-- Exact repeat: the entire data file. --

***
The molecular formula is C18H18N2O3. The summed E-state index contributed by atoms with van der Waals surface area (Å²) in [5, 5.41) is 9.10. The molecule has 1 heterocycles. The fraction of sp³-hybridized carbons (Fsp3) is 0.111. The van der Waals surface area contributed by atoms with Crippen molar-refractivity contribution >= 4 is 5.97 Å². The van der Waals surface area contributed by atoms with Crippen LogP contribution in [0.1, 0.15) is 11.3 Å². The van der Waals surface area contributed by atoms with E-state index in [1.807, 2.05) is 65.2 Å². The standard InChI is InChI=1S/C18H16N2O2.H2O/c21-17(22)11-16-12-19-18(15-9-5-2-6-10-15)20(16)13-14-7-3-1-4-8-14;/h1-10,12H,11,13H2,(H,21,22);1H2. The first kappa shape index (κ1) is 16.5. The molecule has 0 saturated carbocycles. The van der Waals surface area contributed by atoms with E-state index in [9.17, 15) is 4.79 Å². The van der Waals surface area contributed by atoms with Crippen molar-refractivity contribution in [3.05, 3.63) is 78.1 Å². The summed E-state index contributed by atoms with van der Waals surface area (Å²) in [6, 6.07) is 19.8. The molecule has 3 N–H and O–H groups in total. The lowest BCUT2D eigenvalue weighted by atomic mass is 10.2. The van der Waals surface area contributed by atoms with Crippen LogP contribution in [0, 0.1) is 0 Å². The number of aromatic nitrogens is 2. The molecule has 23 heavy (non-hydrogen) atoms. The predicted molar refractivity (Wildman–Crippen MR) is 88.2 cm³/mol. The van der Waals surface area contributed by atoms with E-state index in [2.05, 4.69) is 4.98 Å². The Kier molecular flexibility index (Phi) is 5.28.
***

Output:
The molecular formula is C18H18N2O3. The summed E-state index contributed by atoms with van der Waals surface area (Å²) in [5, 5.41) is 9.10. The molecule has 1 heterocycles. The fraction of sp³-hybridized carbons (Fsp3) is 0.111. The van der Waals surface area contributed by atoms with Crippen molar-refractivity contribution >= 4 is 5.97 Å². The van der Waals surface area contributed by atoms with Crippen LogP contribution in [0.1, 0.15) is 11.3 Å². The van der Waals surface area contributed by atoms with E-state index in [1.807, 2.05) is 65.2 Å². The standard InChI is InChI=1S/C18H16N2O2.H2O/c21-17(22)11-16-12-19-18(15-9-5-2-6-10-15)20(16)13-14-7-3-1-4-8-14;/h1-10,12H,11,13H2,(H,21,22);1H2. The first kappa shape index (κ1) is 16.5. The molecule has 0 saturated carbocycles. The van der Waals surface area contributed by atoms with E-state index in [9.17, 15) is 4.79 Å². The van der Waals surface area contributed by atoms with Crippen molar-refractivity contribution in [3.05, 3.63) is 78.1 Å². The summed E-state index contributed by atoms with van der Waals surface area (Å²) in [6, 6.07) is 19.8. The molecule has 3 N–H and O–H groups in total. The lowest BCUT2D eigenvalue weighted by atomic mass is 10.2. The van der Waals surface area contributed by atoms with Crippen LogP contribution in [0, 0.1) is 0 Å². The number of aromatic nitrogens is 2. The molecule has 23 heavy (non-hydrogen) atoms. The predicted molar refractivity (Wildman–Crippen MR) is 88.2 cm³/mol. The van der Waals surface area contributed by atoms with E-state index in [2.05, 4.69) is 4.98 Å². The Kier molecular flexibility index (Phi) is 5.28.